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Cooper v. FCA U.S. LLC

United States District Court, W.D. Missouri, Western Division

December 20, 2019

TAMMY COOPER, surviving spouse and heir at law of GARY COOPER, deceased, Plaintiff,
v.
FCA U.S. LLC, Defendant.

          ORDER DENYING MOTION FOR CHANGE OF VENUE

          GREG KAYS, JUDGE UNITED STATES DISTRICT COURT

         This case arises out of a motor-vehicle collision in Caplinger Mills, Cedar County, Missouri. Plaintiff Tammy Cooper alleges that Defendant FCA US's 2008 Dodge Ram 3500 Pickup Truck was defective in design (Doc. 1). This defect led to a roll-over accident, killing Gary Cooper. Now before the Court is Defendant FCA US's Motion for Change of Venue (Doc. 5). Defendant requests transfer from the Western Division to the Southern Division of the United States District Court for the Western District of Missouri. For the reasons set forth below, Defendant's motion for transfer of venue is DENIED, and its motion to stay is DENIED AS MOOT.

         Background

         On August 23, 2019, Plaintiff filed her complaint in the Western Division alleging proper jurisdiction under 28 U.S.C. § 1332 because complete diversity exists among the parties and the matter in controversy exceeds $75, 000 exclusive of interest and costs. Venue is proper in this Court under 28 U.S.C. § 1391(b)(1) (2012). Defendant is an LLC, and its residency is determined under § 1391(c)-(d). Defendant “shall be deemed to reside” in any judicial district where it would be subject to personal jurisdiction. Id. Local Rule 3.2(b)(1) allows divisional venue of a single defendant in the division where Defendant resides. While Defendant does not dispute that divisional venue is proper in the Western Division under both § 1391 and L.R. 3.2, Defendant filed a motion for change of venue under 28 U.S.C. § 1404 (2012) (Doc. 5).

         Standard

         Section 1404 governs transfer of venue. It requires the district court to consider “the convenience of parties and witnesses” and the “interest of justice” when deciding whether to “transfer any civil action to any other district or division where it might have been brought.” 28 U.S.C. § 1404(a). A change-in-venue determination requires a “case-by-case evaluation of the particular circumstances at hand” and is not limited to the above factors. Terra Int'l, Inc. v. Miss. Chem. Corp., 119 F.3d 688, 691 (8th Cir. 1997) (citations omitted). A change of venue is within the discretion of the district court and should not be freely granted. Id.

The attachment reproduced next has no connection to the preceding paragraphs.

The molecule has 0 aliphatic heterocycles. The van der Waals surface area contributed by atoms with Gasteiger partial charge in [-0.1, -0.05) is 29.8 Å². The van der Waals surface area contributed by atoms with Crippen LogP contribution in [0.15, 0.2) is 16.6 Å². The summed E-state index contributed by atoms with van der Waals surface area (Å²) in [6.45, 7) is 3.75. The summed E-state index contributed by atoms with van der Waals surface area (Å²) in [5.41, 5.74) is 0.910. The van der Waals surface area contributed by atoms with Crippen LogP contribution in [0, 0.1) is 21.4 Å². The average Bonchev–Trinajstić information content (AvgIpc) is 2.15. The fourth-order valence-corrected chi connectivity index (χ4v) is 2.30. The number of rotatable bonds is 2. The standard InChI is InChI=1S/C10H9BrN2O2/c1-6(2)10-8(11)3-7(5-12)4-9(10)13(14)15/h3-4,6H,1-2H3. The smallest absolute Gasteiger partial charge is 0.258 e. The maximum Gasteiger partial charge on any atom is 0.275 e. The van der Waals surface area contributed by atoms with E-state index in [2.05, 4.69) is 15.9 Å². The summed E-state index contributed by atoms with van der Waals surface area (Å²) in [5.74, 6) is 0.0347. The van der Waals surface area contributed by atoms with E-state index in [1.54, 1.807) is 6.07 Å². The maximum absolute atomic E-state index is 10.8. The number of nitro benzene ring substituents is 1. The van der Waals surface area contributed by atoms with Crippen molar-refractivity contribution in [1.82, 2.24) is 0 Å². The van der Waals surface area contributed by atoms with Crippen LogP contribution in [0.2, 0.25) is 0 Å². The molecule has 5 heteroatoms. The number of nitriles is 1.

“In general, federal courts give considerable deference to a plaintiff's choice of forum and thus the party seeking transfer under section 1404(a) typically bears the burden of proving that transfer is warranted.” In re Apple, Inc., 602 F.3d 909, 913 (8th Cir. 2010) (citing Terra Int'l, 119 F.3d at 695). In making its determination, the court weighs a variety of factors, including the convenience of the parties; the convenience of the witnesses; the availability of the judicial process to compel the attendance of unwilling witnesses; governing law; ease of access to sources of proof; the possibility of delay or prejudice if the transfer is granted; and practical considerations determining where the case can be tried more expeditiously and inexpensively. Houk v. Kimberly-Clark Corp., 613 F.Supp. 923, 927 (W.D. Mo. 1985). Only where the balance of relevant factors weighs strongly in favor of the movant should the motion to transfer should be granted. Id.

         Discussion

         The threshold question in deciding a motion to transfer venue is whether the proposed forum is one where the plaintiff could have filed the case. Hoffman v. Blaski, 363 U.S. 335, 344 (1960). Here, Plaintiff could have filed this suit in the Southern Division. But after reviewing whether the “convenience of the parties and witnesses” and “the interest of justice” support transferring the case to the Southern Division, 28 U.S.C. § 1404(a), the Court finds Defendant cannot meet its burden of proving that the balance of interests weighs heavily in favor of transfer.

         I. The convenience factors do not favor transfer.

         The Eighth Circuit has elaborated on the convenience factors and considers the following when deciding a motion to transfer venue:

(1) the convenience of the parties, (2) the convenience of the witnesses-including the willingness of witnesses to appear, the ability to subpoena witnesses, and the adequacy of deposition testimony, (3) the accessibility to records and documents, (4) the location where the conduct complained of occurred, and (5) the applicability of each forum state's substantive law.

Terra Int'l, Inc., 119 F.3d at 696. A review of these factors shows that, on balance, transfer will not significantly increase convenience for the parties or witnesses.

         First, the Court considers the convenience to the parties. Plaintiff resides in the Western Division. Both parties have retained counsel from Kansas City, located within the Western Division. Johnson v. Burlinton-Northern, Inc., 480 F.Supp. 259, 260 (W.D. Mo. 1979) (considering location of counsel as “[a]n important consideration” in a motion to transfer). Were the Court to transfer this case, Plaintiff and ...


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